"Debbie Prentice is one of this University's best and most accomplished department chairs. She is a proven leader, and I am thrilled that she has agreed to become Princeton's next dean of the faculty," Princeton President Christopher L. Eisgruber said in announcing the appointment Wednesday, June 4.
Prentice, who has chaired the psychology department since 2002, will succeed David Dobkin, who has been dean since 2003. He announced in February that he was stepping down at the end of the academic year. The Phillip Y. Goldman '86 Professor in Computer Science, Dobkin will return to teaching and research.
Eisgruber said Prentice "has guided the Department of Psychology brilliantly at a critical juncture in its history, strengthening it into the country's top-ranked department, diversifying its faculty, transitioning it to a new building and helping to launch the Princeton Neuroscience Institute. She is also a spectacular teacher and a wonderful University citizen with a wide-ranging knowledge of Princeton's faculty — indeed, professors from every division of the University sent enthusiastic messages nominating her for the deanship."
He added: "Debbie possesses a unique combination of humane judgment, strategic insight and administrative skill. I am confident that she will be a superb dean of the faculty."
"Princeton has an extraordinary faculty, and I consider it an honor and a privilege to be their dean," said Prentice, a recipient of the University's President's Award for Distinguished Teaching.
She began teaching at the University as an instructor in 1988 while completing her Ph.D. in psychology from Yale University. She became an assistant professor in 1989, associate professor in 1995 and full professor in 2000.
The dean of the faculty has administrative oversight of the departments and programs of instruction and is responsible for matters pertaining to the effectiveness and well-being of the faculty and the professional research, specialist and library staffs.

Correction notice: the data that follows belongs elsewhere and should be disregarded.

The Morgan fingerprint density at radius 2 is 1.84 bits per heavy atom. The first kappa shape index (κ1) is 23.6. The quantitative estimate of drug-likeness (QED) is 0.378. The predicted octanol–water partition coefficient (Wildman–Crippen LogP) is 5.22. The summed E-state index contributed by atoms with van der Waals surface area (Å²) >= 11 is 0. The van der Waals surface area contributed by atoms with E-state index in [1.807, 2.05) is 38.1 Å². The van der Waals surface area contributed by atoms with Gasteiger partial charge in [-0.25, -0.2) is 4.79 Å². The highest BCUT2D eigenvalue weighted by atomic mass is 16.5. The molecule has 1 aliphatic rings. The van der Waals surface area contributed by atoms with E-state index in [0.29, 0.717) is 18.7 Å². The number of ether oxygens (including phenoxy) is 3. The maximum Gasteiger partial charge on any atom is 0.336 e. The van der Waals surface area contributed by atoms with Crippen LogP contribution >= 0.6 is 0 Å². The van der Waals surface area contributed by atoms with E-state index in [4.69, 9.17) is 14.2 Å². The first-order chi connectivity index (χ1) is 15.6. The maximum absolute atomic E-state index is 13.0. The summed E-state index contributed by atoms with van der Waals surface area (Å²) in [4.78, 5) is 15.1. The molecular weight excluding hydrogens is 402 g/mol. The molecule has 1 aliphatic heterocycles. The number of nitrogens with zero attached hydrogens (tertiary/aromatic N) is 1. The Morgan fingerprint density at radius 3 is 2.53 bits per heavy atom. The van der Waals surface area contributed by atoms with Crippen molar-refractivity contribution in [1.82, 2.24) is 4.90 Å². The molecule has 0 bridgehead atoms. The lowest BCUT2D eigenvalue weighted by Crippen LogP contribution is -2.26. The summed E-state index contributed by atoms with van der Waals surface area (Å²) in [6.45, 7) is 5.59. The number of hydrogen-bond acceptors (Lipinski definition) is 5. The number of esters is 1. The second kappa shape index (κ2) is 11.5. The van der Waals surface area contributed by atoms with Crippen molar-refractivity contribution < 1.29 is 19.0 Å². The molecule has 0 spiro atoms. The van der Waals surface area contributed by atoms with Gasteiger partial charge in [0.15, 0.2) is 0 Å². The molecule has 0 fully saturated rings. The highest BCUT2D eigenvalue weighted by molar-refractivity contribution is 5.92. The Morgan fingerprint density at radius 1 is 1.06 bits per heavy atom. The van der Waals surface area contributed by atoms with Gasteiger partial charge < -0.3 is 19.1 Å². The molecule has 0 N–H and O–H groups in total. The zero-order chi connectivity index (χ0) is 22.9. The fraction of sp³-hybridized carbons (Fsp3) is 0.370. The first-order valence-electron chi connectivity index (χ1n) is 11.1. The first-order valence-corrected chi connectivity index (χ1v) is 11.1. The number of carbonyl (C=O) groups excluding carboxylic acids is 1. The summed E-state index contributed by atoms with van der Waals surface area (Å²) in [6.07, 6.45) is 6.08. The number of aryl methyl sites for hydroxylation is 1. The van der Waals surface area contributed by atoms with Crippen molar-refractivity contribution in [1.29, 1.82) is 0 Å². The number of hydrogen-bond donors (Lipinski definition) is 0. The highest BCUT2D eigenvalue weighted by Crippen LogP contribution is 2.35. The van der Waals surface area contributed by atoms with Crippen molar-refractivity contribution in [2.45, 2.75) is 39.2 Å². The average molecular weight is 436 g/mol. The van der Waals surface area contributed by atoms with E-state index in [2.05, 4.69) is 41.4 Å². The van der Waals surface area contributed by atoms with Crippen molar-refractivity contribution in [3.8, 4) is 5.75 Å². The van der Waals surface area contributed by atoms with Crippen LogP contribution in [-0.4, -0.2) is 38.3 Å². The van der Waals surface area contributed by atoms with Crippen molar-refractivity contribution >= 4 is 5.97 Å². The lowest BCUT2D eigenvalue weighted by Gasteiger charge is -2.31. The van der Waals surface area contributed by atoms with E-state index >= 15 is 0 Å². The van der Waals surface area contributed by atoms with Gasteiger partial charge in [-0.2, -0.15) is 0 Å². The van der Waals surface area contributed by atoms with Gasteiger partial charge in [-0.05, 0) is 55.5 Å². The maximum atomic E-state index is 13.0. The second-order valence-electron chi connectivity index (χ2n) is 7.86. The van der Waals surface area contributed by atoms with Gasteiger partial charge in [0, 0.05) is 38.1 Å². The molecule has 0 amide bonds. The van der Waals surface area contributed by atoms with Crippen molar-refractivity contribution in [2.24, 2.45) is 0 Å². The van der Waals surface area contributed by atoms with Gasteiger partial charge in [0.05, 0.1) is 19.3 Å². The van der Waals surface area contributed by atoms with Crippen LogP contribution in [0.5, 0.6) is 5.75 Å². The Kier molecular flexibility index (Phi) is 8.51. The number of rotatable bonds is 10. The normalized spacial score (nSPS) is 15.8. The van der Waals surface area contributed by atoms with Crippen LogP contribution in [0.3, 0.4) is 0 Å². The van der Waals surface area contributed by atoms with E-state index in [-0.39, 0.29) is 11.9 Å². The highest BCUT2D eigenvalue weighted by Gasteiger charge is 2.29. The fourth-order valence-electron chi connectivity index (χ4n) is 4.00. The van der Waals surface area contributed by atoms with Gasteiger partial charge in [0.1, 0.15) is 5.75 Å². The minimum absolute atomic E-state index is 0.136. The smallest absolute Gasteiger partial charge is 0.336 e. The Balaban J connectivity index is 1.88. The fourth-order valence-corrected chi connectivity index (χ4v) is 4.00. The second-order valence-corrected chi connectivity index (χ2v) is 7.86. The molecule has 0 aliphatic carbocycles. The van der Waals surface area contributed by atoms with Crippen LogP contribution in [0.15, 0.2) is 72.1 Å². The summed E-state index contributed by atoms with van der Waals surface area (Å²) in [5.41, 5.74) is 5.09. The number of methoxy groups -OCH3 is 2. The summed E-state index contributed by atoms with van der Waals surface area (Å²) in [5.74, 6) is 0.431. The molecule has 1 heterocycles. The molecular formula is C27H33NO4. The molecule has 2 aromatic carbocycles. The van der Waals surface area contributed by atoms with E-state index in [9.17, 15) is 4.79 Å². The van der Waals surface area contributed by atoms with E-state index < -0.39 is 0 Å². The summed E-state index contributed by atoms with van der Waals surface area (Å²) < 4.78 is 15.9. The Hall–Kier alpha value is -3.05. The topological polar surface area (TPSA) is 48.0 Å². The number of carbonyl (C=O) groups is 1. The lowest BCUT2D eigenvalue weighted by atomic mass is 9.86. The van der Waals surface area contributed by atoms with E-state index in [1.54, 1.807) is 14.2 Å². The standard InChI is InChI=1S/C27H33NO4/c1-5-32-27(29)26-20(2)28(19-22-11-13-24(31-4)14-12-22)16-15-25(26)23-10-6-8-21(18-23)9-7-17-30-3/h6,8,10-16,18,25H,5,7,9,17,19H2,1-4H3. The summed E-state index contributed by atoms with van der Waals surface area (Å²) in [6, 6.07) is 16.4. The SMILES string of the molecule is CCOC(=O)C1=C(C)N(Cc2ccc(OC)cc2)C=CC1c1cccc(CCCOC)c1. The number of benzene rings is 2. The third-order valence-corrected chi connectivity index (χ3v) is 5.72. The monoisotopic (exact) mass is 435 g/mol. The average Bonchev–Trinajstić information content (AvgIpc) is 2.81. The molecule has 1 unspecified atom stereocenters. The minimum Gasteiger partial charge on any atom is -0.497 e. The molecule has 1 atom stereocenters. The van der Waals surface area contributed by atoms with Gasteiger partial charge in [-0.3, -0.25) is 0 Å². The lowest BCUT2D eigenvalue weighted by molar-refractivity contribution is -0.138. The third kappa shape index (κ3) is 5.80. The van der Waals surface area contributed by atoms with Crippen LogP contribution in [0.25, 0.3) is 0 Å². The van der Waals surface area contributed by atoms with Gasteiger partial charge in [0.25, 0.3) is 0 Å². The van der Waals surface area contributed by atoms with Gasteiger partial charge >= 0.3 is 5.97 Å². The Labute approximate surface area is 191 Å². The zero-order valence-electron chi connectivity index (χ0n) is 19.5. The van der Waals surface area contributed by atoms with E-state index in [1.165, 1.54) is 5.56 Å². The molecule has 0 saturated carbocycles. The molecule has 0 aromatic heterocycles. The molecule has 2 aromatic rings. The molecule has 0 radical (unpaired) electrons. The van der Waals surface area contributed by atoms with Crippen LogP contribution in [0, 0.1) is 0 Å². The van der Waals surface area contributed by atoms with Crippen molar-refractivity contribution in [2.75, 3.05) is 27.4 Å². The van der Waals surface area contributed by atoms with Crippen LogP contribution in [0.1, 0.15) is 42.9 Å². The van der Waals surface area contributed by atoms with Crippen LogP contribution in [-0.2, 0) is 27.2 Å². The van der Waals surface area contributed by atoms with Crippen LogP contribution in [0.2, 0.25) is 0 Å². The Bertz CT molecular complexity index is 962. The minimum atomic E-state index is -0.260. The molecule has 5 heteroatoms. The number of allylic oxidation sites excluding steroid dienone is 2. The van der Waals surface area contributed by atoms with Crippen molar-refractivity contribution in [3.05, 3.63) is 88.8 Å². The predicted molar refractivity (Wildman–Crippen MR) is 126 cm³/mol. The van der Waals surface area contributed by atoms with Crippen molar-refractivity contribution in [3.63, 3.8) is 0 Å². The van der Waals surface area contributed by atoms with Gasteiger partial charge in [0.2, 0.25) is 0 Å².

The dean is a member of the president's cabinet and the academic planning group, works with the president and provost on academic initiatives, and serves as secretary to the Trustees' Academic Affairs Committee. The dean also serves as secretary of the Faculty Advisory Committee on Appointments and Advancements and the Faculty Advisory Committee on Policy, and is an ex officio member of numerous other committees.
Prentice's University service includes serving as co-chair of the Trustee Ad Hoc Committee on Diversity from January 2012 to September 2013. The committee's report and recommendations, which outlined a comprehensive strategy to increase the inclusivity of the University community, were unanimously endorsed by Eisgruber and the Board of Trustees.
Prentice is a member and former chair of the resources committee of the Council of the Princeton University Community; faculty associate in the University Center for Human Values and in the Program in Gender and Sexuality Studies; faculty fellow in the McGraw Center for Teaching and Learning and in Whitman College; and faculty council member in the Woodrow Wilson School of Public and International Affairs.
As dean, Prentice said, she will draw on these varied experiences.
"As a department chair, I have had a great deal of experience recruiting, developing, supporting and retaining the faculty of my department. That experience has given me valuable insight into what faculty members want and need in order to flourish at different stages of their careers and also insight into the challenges that departments face in their efforts to bring the most talented scholars and teachers to campus and keep them here," she said.
"I have also had a lot of experience working closely and collaboratively with colleagues in other departments and in developing interdisciplinary initiatives. Finally, as co-chair of the Trustee Ad Hoc Committee on Diversity, I learned a great deal about why diversity is critical to Princeton's mission and about the opportunities and challenges involved in diversifying Princeton's faculty."
Prentice is a social psychologist and a member of the behavioral policy group in the Wilson School. In her research, Prentice studies social norms, the unwritten rules and conventions that govern social behavior, and she is particularly interested in how social norms can be used in programs designed to change behavior. Some specific topics she has studied include norms involving intimate partner violence, college attrition, student athletes, human rights, acting independently and gender. She regularly teaches a course called "The Psychology of Social Influence," which is cross-listed in the psychology department and the Wilson School.
Prentice is a fellow of a number of professional associations, including the American Psychological Association, Association for Psychological Science, Society of Experimental Social Psychology and Society for the Psychological Study of Social Issues.